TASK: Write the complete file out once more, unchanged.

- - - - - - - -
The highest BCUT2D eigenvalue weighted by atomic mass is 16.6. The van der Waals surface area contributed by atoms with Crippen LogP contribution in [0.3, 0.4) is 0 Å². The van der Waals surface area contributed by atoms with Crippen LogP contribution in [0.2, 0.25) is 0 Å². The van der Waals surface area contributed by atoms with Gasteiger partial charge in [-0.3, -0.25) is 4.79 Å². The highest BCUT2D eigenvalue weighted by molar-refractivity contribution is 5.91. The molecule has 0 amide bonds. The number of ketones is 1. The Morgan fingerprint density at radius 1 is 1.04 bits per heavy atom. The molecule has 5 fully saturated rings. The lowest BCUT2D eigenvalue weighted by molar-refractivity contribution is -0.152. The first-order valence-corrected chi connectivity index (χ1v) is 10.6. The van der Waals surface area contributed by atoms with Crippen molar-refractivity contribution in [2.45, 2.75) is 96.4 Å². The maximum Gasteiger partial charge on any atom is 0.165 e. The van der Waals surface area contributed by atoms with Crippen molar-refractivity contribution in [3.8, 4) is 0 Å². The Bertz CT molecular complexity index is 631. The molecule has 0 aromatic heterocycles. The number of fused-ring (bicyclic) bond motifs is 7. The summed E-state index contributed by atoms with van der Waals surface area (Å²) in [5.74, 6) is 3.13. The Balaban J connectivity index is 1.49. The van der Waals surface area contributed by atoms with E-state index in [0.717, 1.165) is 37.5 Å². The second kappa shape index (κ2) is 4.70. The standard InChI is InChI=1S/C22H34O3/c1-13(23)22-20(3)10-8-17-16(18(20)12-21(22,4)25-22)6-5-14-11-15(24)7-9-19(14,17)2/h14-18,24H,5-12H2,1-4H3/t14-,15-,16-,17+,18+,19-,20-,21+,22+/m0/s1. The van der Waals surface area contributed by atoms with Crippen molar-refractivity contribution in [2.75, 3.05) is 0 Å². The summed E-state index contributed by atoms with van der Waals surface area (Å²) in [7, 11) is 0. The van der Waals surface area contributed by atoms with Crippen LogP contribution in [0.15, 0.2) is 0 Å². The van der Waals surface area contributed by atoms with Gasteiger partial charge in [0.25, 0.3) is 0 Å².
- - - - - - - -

The highest BCUT2D eigenvalue weighted by atomic mass is 16.6. The van der Waals surface area contributed by atoms with Crippen LogP contribution in [0.3, 0.4) is 0 Å². The van der Waals surface area contributed by atoms with Crippen LogP contribution in [0.2, 0.25) is 0 Å². The van der Waals surface area contributed by atoms with Gasteiger partial charge in [-0.3, -0.25) is 4.79 Å². The highest BCUT2D eigenvalue weighted by molar-refractivity contribution is 5.91. The molecule has 0 amide bonds. The number of ketones is 1. The Morgan fingerprint density at radius 1 is 1.04 bits per heavy atom. The molecule has 5 fully saturated rings. The lowest BCUT2D eigenvalue weighted by molar-refractivity contribution is -0.152. The first-order valence-corrected chi connectivity index (χ1v) is 10.6. The van der Waals surface area contributed by atoms with Crippen molar-refractivity contribution in [2.45, 2.75) is 96.4 Å². The maximum Gasteiger partial charge on any atom is 0.165 e. The van der Waals surface area contributed by atoms with Crippen molar-refractivity contribution in [3.8, 4) is 0 Å². The Bertz CT molecular complexity index is 631. The molecule has 0 aromatic heterocycles. The number of fused-ring (bicyclic) bond motifs is 7. The summed E-state index contributed by atoms with van der Waals surface area (Å²) in [5.74, 6) is 3.13. The Balaban J connectivity index is 1.49. The van der Waals surface area contributed by atoms with E-state index in [0.717, 1.165) is 37.5 Å². The second kappa shape index (κ2) is 4.70. The standard InChI is InChI=1S/C22H34O3/c1-13(23)22-20(3)10-8-17-16(18(20)12-21(22,4)25-22)6-5-14-11-15(24)7-9-19(14,17)2/h14-18,24H,5-12H2,1-4H3/t14-,15-,16-,17+,18+,19-,20-,21+,22+/m0/s1. The van der Waals surface area contributed by atoms with Crippen molar-refractivity contribution in [2.75, 3.05) is 0 Å². The summed E-state index contributed by atoms with van der Waals surface area (Å²) in [7, 11) is 0. The van der Waals surface area contributed by atoms with Crippen LogP contribution in [0.15, 0.2) is 0 Å². The van der Waals surface area contributed by atoms with Gasteiger partial charge in [0.25, 0.3) is 0 Å².